American Criminal Law Review

American Criminal Law Review is a magazine covering criminal law in the U.S. It is published quarterly by Georgetown University Law Center.Subjects for American Criminal Law Review include: Police, Penology, and Penal Institutions; Law.

Articles from Vol. 37, No. 2, Spring

Antitrust Violations
I. INTRODUCTION The Sherman Act(1) ("Act"), the primary federal antitrust provision, aims to promote and protect competition(2) by subjecting to criminal sanctions any person "who shall make any contract or engage in any combination or conspiracy"...
Computer Crimes
I. INTRODUCTION This Article tracks developments in computer-related criminal law and legal literature, analyzes federal, state, and international approaches to computer crime legislation and enforcement, and reviews recent developments in these...
Corporate Criminal Liability
I. INTRODUCTION While the common law concept of corporate criminal liability is not new(1), it is anything but straightforward.(2) In the early sixteenth and seventeenth centuries, courts grappled with the difficulty of charging crimes to a fictional...
Employment-Related Crimes
I. INTRODUCTION This Article surveys the criminal penalties utilized to protect workers in the areas of occupational safety and employment practices. These penalties are part of larger regulatory measures enacted to ensure worker safety, eliminate...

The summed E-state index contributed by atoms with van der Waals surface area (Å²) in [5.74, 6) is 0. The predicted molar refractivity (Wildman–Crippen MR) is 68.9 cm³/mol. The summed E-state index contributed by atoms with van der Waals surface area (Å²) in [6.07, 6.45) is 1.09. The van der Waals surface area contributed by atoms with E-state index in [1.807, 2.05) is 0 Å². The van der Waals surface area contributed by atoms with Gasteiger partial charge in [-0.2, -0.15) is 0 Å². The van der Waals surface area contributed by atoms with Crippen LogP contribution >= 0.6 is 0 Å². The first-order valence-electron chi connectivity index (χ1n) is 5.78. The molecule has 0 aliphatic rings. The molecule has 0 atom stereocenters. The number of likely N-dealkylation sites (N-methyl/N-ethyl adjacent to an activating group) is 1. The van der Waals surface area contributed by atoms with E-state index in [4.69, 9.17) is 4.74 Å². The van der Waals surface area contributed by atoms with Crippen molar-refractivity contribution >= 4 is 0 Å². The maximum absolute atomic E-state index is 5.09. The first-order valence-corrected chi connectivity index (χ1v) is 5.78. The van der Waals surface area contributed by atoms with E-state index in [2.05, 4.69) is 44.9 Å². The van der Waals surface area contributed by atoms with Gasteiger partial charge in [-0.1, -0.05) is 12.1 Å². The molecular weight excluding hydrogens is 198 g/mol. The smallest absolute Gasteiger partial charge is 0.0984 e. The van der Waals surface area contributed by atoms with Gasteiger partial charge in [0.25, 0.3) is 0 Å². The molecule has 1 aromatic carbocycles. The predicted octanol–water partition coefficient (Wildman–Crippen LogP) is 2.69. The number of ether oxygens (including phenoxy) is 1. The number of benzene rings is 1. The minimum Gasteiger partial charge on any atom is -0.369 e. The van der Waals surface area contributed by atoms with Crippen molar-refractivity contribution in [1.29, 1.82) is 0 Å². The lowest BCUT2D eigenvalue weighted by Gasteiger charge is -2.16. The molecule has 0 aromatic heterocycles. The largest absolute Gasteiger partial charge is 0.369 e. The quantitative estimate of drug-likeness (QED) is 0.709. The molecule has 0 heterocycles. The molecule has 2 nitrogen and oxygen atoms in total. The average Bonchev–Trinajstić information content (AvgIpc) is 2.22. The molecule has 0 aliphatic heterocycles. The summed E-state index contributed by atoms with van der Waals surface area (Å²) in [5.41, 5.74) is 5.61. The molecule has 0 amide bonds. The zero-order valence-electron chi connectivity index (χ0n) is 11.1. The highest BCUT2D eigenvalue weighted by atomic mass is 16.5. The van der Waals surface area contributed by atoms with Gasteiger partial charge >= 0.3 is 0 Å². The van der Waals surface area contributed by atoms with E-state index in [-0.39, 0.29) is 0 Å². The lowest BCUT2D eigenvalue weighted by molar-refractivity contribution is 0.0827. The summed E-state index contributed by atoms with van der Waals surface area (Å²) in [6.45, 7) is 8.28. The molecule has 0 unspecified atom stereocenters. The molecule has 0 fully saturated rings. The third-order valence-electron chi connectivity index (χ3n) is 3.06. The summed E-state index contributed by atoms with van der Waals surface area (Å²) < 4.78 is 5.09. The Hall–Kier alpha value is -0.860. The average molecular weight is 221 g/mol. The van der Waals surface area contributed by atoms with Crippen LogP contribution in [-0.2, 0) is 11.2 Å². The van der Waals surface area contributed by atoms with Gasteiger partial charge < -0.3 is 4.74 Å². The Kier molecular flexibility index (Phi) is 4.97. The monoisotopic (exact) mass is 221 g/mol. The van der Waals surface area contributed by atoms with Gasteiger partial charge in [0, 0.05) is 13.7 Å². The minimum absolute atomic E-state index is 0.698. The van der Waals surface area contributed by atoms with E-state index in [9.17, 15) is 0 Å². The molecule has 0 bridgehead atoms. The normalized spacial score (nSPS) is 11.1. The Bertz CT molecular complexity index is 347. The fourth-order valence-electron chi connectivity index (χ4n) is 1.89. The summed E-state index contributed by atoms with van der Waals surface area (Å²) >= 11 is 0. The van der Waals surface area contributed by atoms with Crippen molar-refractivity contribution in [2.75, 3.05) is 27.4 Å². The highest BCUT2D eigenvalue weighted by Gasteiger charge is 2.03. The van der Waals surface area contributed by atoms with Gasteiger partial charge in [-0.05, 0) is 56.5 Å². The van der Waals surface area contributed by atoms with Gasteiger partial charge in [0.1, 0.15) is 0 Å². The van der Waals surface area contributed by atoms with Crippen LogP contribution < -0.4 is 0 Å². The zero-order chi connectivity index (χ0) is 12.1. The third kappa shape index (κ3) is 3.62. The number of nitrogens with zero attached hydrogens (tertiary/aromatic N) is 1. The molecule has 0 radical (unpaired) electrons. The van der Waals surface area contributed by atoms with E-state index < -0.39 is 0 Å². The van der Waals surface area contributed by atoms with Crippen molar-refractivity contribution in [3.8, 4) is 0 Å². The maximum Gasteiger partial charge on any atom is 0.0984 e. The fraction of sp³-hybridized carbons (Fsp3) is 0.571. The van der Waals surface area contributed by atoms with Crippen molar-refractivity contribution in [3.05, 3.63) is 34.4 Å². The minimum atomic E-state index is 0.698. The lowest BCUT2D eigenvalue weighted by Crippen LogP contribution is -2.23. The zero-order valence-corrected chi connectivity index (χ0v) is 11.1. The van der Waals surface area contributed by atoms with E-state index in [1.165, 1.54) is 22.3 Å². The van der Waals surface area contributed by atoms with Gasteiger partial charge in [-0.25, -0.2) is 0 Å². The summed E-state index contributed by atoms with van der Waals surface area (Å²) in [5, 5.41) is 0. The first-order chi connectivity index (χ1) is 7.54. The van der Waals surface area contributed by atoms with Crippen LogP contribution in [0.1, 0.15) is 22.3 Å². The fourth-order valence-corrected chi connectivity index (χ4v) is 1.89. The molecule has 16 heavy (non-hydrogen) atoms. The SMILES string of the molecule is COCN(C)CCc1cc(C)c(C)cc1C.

Environmental Crimes
I. INTRODUCTION Nine principle statutes govern the enforcement of federal environmental regulations through criminal prosecution. After a brief discussion in Section II of issues common to most of these statutes, including theories of liability,...
False Claims
I. INTRODUCTION Congress enacted the first False Claims Act ("the Act")(1) in 1863 in response to widespread procurement fraud in Civil War defense contracts.(2) In so acting, Congress sought to protect government funds and property from fraudulent...
False Statements
I. INTRODUCTION Section 1001 of Title 18 of the United States Code(1) is a far-reaching and frequently used(2) statute that criminalizes false statements made directly or indirectly to the United States federal government.(3) The statute has...
Federal Criminal Conflict of Interest
I. INTRODUCTION The term "conflict of interest legislation" encompasses the numerous statutes passed by Congress, largely in the post-Watergate era, to prevent and punish corruption by public officials.(1) This Article discusses six of those statutes,...
Federal Criminal Conspiracy
I. INTRODUCTION Under 18 U.S.C. section 371, it is a crime for "two or more persons [to] conspire ... to commit any offense against the United States, or to defraud the United States, or any agency thereof in any manner or for any purpose."(1) Conspiracy...
Federal Food and Drug Act Violations
I. INTRODUCTION In 1938, Congress enacted the federal Food, Drug, and Cosmetic Act ("FDCA" or "Act"),(1) pursuant to its constitutional authority to regulate interstate commerce.(2) The primary purpose of this legislation is to protect the health...
Financial Institutions Fraud
I. INTRODUCTION This Article reviews the development and application of three federal criminal statutes that govern offenses by or against financial institutions. Section II analyzes the Bank Fraud Statute, which targets fraud against financial...
Foreign Corrupt Practices Act